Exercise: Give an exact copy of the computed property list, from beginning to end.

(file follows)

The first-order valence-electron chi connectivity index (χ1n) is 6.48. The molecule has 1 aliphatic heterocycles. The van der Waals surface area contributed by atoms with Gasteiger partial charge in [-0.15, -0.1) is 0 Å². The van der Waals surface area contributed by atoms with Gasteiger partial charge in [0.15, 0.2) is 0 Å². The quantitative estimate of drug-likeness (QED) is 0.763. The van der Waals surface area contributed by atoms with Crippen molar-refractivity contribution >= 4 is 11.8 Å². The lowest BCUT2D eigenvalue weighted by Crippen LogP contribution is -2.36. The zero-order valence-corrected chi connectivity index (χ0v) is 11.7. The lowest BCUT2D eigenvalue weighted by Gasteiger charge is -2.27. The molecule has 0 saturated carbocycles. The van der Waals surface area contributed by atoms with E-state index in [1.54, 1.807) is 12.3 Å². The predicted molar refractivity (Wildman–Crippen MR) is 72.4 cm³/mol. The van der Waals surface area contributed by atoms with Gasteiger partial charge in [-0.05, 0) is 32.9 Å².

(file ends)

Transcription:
The first-order valence-electron chi connectivity index (χ1n) is 6.48. The molecule has 1 aliphatic heterocycles. The van der Waals surface area contributed by atoms with Gasteiger partial charge in [-0.15, -0.1) is 0 Å². The van der Waals surface area contributed by atoms with Gasteiger partial charge in [0.15, 0.2) is 0 Å². The quantitative estimate of drug-likeness (QED) is 0.763. The van der Waals surface area contributed by atoms with Crippen molar-refractivity contribution >= 4 is 11.8 Å². The lowest BCUT2D eigenvalue weighted by Crippen LogP contribution is -2.36. The zero-order valence-corrected chi connectivity index (χ0v) is 11.7. The lowest BCUT2D eigenvalue weighted by Gasteiger charge is -2.27. The molecule has 0 saturated carbocycles. The van der Waals surface area contributed by atoms with E-state index in [1.54, 1.807) is 12.3 Å². The predicted molar refractivity (Wildman–Crippen MR) is 72.4 cm³/mol. The van der Waals surface area contributed by atoms with Gasteiger partial charge in [-0.05, 0) is 32.9 Å².